# What Is A Line Of Symmetry: Symmetrical Shapes Explained For Primary School

**To help your child understand this part of the maths curriculum, this guide helps explain what a line of symmetry is and provides a few practice questions to test their skills.**

This blog is part of our series of blogs designed for parents, teachers and carers supporting home learning and looking for home learning resources during the Covid-19 epidemic and beyond. But can be used for children of primary school age at any point of their journey into symmetry and mathematics.

**What is a line of symmetry?**

A line of symmetry is a line that cuts a shape exactly in half.

In symmetrical shapes, like a regular polygon, this means that if you were to fold the shape along the line of symmetry, both halves would match exactly and be mirror images of each other. If you were to place a mirror along this line, the shape would remain unchanged.

However, shapes and objects that do not have two identical halves when divided with a line of symmetry are called asymmetrical figures.

**Lines of symmetry in different symmetrical shapes**

Each shape has a different number of lines of symmetry, whether it’s a quadrilateral rhombus or parallelogram, a scalene triangle or isosceles triangle, your child should understand that each shape has different lines of symmetry. For example,

For example, a square has 4 lines of symmetry, as shown below.

While an equilateral triangle has 3 lines of symmetry.

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As well as having different numbers of lines that split the shape into identical parts, these lines can also be in different positions.

Each symmetrical shape also has a different axis of symmetry. For example, a heptagon has 7 angles each with a diagonal line of symmetry. While a hexagon has 1 horizontal line of symmetry, 1 vertical line of symmetry, and 4 diagonal lines of symmetry.

So there are different types of lines of symmetry depending on the shape.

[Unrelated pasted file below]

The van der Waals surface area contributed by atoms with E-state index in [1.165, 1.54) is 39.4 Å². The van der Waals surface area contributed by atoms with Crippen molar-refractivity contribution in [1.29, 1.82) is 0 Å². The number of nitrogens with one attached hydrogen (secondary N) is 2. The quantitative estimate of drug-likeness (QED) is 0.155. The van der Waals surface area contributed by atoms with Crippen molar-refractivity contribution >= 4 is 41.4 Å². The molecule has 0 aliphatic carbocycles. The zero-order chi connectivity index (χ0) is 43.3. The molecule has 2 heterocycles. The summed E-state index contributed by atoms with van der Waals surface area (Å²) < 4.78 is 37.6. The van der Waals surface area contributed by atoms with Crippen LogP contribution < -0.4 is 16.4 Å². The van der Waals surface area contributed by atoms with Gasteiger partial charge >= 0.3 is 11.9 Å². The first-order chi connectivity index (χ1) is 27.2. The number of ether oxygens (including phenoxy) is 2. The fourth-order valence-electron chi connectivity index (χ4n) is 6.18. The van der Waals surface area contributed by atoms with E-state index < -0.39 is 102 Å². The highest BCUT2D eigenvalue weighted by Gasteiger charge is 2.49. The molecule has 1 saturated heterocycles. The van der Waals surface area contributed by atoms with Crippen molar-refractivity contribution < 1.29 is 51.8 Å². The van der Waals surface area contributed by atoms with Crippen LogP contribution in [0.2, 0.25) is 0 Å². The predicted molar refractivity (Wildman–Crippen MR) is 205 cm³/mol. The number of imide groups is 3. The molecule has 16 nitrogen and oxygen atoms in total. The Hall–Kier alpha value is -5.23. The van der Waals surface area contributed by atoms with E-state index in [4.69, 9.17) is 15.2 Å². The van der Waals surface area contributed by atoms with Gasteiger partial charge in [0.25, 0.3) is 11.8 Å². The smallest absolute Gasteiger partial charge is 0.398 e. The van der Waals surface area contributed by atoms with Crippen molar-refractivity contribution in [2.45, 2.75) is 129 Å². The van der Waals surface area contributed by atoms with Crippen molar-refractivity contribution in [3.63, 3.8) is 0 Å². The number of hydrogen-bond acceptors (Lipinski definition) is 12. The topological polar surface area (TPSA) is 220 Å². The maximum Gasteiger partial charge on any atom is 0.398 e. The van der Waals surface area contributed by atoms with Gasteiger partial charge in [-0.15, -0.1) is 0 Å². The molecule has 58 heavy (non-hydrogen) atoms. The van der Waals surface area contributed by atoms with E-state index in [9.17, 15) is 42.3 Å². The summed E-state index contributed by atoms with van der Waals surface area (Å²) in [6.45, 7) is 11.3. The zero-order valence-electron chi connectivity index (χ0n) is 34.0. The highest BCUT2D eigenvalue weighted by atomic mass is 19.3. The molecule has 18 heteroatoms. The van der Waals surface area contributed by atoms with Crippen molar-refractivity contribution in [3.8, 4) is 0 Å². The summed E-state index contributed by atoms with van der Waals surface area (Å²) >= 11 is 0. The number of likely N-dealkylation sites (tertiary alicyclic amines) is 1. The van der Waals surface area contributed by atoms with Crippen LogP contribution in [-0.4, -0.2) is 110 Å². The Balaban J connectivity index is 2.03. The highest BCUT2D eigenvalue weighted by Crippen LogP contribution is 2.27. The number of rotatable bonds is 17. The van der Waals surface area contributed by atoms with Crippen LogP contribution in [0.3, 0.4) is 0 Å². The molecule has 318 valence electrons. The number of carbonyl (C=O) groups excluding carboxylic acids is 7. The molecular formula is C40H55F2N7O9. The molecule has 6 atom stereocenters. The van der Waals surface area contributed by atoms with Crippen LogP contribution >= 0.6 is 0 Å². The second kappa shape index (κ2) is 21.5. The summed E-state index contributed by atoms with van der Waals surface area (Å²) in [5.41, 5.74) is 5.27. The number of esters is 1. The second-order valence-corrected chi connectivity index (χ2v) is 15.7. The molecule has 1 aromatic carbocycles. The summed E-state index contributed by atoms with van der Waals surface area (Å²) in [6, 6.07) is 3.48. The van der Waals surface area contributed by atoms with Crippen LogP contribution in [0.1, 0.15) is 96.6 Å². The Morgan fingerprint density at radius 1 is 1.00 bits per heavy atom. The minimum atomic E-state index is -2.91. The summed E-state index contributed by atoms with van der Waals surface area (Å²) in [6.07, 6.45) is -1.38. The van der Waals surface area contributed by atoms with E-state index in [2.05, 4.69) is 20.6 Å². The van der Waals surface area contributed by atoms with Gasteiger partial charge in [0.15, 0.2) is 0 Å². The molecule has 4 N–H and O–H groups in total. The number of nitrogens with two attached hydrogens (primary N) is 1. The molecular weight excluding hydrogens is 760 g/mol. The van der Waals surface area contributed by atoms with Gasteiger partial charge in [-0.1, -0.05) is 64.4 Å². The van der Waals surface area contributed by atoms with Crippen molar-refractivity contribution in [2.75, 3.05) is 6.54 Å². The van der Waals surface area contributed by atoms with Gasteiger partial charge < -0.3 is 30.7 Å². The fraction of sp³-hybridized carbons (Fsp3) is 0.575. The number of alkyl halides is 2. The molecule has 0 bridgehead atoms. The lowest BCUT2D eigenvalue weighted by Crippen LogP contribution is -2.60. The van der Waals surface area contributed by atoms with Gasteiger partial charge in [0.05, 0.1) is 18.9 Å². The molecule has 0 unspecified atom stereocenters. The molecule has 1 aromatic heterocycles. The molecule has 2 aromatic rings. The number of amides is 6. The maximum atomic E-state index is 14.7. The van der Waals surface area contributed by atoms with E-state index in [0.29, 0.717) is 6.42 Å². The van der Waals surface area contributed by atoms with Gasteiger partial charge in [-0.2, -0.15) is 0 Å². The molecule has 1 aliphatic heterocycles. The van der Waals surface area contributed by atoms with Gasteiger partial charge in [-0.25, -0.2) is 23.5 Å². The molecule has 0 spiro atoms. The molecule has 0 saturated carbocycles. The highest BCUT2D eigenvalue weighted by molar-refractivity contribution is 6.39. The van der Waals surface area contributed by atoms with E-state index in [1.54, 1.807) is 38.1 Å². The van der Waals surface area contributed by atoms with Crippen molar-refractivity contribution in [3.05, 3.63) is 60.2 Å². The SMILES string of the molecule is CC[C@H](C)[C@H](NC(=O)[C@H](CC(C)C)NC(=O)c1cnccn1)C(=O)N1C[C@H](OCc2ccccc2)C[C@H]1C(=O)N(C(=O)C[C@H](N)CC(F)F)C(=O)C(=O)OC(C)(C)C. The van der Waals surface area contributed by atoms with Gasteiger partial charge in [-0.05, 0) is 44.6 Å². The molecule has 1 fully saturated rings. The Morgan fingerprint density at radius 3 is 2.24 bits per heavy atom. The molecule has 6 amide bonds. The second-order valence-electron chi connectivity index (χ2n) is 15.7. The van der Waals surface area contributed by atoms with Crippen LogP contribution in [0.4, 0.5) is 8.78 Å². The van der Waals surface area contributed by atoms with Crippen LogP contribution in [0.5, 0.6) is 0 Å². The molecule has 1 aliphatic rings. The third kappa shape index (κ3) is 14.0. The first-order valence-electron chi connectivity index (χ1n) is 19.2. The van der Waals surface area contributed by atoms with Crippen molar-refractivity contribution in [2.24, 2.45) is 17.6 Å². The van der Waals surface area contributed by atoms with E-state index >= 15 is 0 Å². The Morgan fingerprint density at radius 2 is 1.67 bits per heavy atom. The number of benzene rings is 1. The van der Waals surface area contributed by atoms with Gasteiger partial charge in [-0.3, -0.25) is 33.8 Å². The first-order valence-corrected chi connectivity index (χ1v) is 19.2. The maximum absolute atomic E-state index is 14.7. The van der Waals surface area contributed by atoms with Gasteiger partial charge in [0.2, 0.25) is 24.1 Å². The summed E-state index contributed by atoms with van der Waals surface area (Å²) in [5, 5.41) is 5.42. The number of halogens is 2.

**When will my child learn about lines of symmetry in primary school?**

Children are introduced to symmetry in **Year 2**, where they should be taught to identify and describe the properties of 2-D shapes, including the number of sides and line symmetry in a vertical line.

This is then developed in **Year 4**, where pupils will identify lines of symmetry in 2-D shapes presented in different orientations and complete a simple symmetric figure with respect to a specific line of symmetry.

The non-statutory guidance also recommends that children recognise line symmetry in a variety of diagrams, including where the line of symmetry does not dissect the original shape.

**Line of symmetry examples and practice questions**

**Line of symmetry examples and practice questions**

To practice lines of reflection symmetry, you can draw an imaginary line or mirror line onto different shapes. Or you can use practice questions like:

1) Here is a shape on a grid. Complete the design so that it is symmetrical about the mirror line. Use a ruler.

2) These two shapes are made from equilateral triangles. Draw one line of symmetry on each shape. Use a ruler.

3) Here is a grid with eight squares shaded in. Shade in two more squares to make a symmetrical pattern.

4) The letter D has a line of symmetry. Tick **all** the other letters that have a line of symmetry.

**Wondering how to explain other key maths vocabulary to your children? Check out our Primary Maths Dictionary For Kids**.**You can also check out our similar blogs:**

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